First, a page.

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In XHTML and HTML Essential Training, Bill Weinman helps designers and coders understand XHTML and HTML. In the process, Bill covers document structure, block and inline-level tags, floating images, controlling white space, phrase and font markup, and tables and frames. He even provides a good introduction to CSS. Bill offers step-by-step guidance for building a complete working web site. Exercise files accompany the course.
Let's take a look at how XHTML and HTML handle paragraphs in a document. Here we have a document in our text editor, the top window is the text editor, the bottom window here is the browser and this document has a paragraph in it. It has two paragraphs actually. This paragraph here and let me scroll down so you can see the whole thing and this paragraph over here. Now you will notice that the paragraphs are enclosed in p tags. The p tag is for paragraph and the p tag is a container. So it has content.
The content of the container is the paragraph itself and it has a begin tag and it has an end tag and that's how a paragraph is formed in XHTML, head HTML. So this paragraph here is displayed in the browser there and this paragraph here is displayed in the browser here. You will notice that the browser makes a nice space between them and formats them as separate paragraphs. So in a nutshell, that's how paragraphs work. Another thing I would like to talk about is how we format the paragraphs in the text editor. You will notice that this paragraph here runs on and it goes way off the screen and sometimes you'll see documents where paragraphs will go on for many, many screens wide, and they work just fine.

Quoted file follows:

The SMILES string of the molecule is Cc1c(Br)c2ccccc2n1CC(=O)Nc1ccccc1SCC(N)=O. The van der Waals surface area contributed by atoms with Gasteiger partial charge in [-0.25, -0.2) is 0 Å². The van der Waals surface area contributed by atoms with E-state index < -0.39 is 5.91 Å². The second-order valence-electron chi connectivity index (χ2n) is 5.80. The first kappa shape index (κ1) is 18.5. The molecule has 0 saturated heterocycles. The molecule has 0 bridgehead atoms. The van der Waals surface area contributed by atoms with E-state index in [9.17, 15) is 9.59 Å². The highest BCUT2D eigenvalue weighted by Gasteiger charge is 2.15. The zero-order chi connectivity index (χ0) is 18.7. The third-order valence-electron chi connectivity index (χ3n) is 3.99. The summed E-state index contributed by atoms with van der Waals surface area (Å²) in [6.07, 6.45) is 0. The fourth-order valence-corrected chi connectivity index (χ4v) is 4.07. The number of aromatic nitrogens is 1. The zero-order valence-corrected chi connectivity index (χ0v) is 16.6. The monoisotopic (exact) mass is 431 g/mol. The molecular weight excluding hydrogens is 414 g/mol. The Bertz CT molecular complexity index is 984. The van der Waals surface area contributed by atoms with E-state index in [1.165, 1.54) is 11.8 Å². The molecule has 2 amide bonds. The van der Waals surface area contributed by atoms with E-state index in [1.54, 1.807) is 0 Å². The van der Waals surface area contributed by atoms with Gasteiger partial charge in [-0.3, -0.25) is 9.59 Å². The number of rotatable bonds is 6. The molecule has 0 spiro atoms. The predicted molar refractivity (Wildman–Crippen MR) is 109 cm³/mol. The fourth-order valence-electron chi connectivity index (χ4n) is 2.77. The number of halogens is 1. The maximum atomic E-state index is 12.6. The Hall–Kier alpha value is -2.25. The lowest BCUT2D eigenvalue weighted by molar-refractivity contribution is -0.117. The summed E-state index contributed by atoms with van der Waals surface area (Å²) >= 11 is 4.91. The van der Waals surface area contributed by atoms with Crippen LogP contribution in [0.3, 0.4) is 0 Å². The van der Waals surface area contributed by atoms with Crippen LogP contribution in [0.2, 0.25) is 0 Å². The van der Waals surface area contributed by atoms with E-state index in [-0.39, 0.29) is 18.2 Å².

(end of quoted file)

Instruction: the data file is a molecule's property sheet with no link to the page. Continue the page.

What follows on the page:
That really doesn't have any impact on how it's displayed in the browser. But if you remember, when we add white space like for instance a line break right here, this doesn't really affect how the text is displayed in the browser. I will go ahead and I'll save this with the line break in it. You'll see it breaks after the word words and the comma there, so that would be right there and I'll reload it in the browser and you see that that does not affect how it's displayed in the browser. So what you can do is you can actually reformat this and I'll use a feature in my text editor, most text editors have a feature like this, like we call it a hard wrap or something like that.
In this one, it's called Split lines and it's in the Edit menu there. So I'll go ahead and I'll click on Split lines. It wraps the paragraph around, so that it all fits on the screen here in the Editor. I will go ahead and I'll save that and I'll reload it in the browser. So it has no effect on how it's displayed in the browser, but it makes it readable on the screen here in my text editor. This is something that's just nice to do. It makes it readable in the text editor and makes it a little bit more workable if you have to use it in another environment like in a console on a server or something like that or you just need to make a quick edit when you are some place else and it just makes it easier to work with and it doesn't have any effect on how it's displayed.
So I consider a nice practice, I always wrap my paragraphs so that they fit on the screen in my text editor and they go ahead and work just fine in the browser when I do that.
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